Boeing and its partner Saab revealed their entry in the US Force’s T-X competition on Tuesday 13 September. The Boeing T-X is an all-new aircraft designed for training mission and according to the design team incorporates the latest technologies, tools and manufacturing techniques. An afterburning F404 engine provides power.
The Boeing T-X aircraft has one engine, twin tails, stadium seating and an advanced cockpit with embedded training. The system also offers state-of-the-art ground-based training and a maintenance-friendly design for long-term supportability.
Both Boeing and Saab will use the two production T-X aircraft, revealed today, to show the U.S. Air Force the performance, affordability, and maintainability advantages of their approach. “Our T-X is real, ready and the right choice for training pilots for generations to come,” said Boeing Defense, Space & Security President and CEO Leanne Caret.
“It’s an honor to build the future of Air Force training,” said Saab President and CEO Håkan Buskhe. “We have created the best solution thanks to great cooperation and a clear strategy since day one.”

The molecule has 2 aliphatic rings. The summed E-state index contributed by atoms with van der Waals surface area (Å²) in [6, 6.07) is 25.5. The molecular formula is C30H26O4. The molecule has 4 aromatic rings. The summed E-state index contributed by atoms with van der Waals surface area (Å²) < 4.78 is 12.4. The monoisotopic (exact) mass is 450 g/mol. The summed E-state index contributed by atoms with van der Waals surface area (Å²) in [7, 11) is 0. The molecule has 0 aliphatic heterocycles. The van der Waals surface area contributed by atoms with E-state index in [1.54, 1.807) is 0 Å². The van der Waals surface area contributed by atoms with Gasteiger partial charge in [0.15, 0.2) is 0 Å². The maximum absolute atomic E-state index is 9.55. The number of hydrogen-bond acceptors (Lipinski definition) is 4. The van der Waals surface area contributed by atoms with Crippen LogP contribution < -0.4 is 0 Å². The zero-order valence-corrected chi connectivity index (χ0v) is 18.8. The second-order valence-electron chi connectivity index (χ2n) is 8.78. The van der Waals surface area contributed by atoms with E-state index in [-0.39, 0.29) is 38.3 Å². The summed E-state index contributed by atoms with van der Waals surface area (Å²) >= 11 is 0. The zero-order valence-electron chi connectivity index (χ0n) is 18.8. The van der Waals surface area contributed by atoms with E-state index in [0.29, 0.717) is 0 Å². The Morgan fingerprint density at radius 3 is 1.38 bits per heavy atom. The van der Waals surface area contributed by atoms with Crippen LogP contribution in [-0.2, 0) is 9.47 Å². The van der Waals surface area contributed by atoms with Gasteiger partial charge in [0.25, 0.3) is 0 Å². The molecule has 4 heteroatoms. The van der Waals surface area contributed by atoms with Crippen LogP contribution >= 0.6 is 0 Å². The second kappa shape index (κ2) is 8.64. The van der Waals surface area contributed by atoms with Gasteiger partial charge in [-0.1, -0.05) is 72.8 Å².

The T-X will replace the Air Force’s aging T-38 aircraft. Initial operating capability is planned for 2024. Other entries into the competition are the Lockheed Martin/Korea Aerospace Industries T-50, Leonardo/Raytheon T-100 (based on the M-346) and the Northrop Grumman T-X design.
American Airlines has placed a firm order for 30 Bombardier CRJ900 NextGen airliners, and taken options on an additional 40. The AA-aircraft will be the first to receive an enhanced engine and more weight reductions and upgraded avionics.
According to Bombardier the aircraft will use 5.5 per cent less fuel compared to the first generation of CRJ900s. The deal with American Airlines is worth US$ 1.42 billion and may run up to 3.38 billion dollar if the 40 options are converted into firm orders. The CRJ900s will have 12 First Class, 32 Main Cabin Extra and 32 Main Cabin seats, and the firm order of CRJ900 aircraft will be operated on behalf of American by PSA Airlines, Inc., a wholly owned subsidiary of US Airways. American expects to begin taking delivery of the CRJ900s in the second quarter of 2014.
With the American Airlines ordered included, Bombardier has now 1,812 CRJ Series aircraft ordered, including 339 CRJ900 and CRJ900 NextGens.
American also has firm orders for 60 Embraer E175 type aircraft with options for up to 90 more. They will feature 12 First Class, 20 Main Cabin Extra and 44 Main Cabin seats, and American expects to begin taking delivery in the first quarter of 2015. During 2013, including this order from American Airlines, Embraer has received firm orders and options for more than 700 E-Jets from U.S. airlines for both current-generation and the E-Jets E2s.
Both the CRJ900 and the E175 will fly in the American Eagle livery. Both the CRJ900 and the E175 are powered by General Electric CF34-8 engines.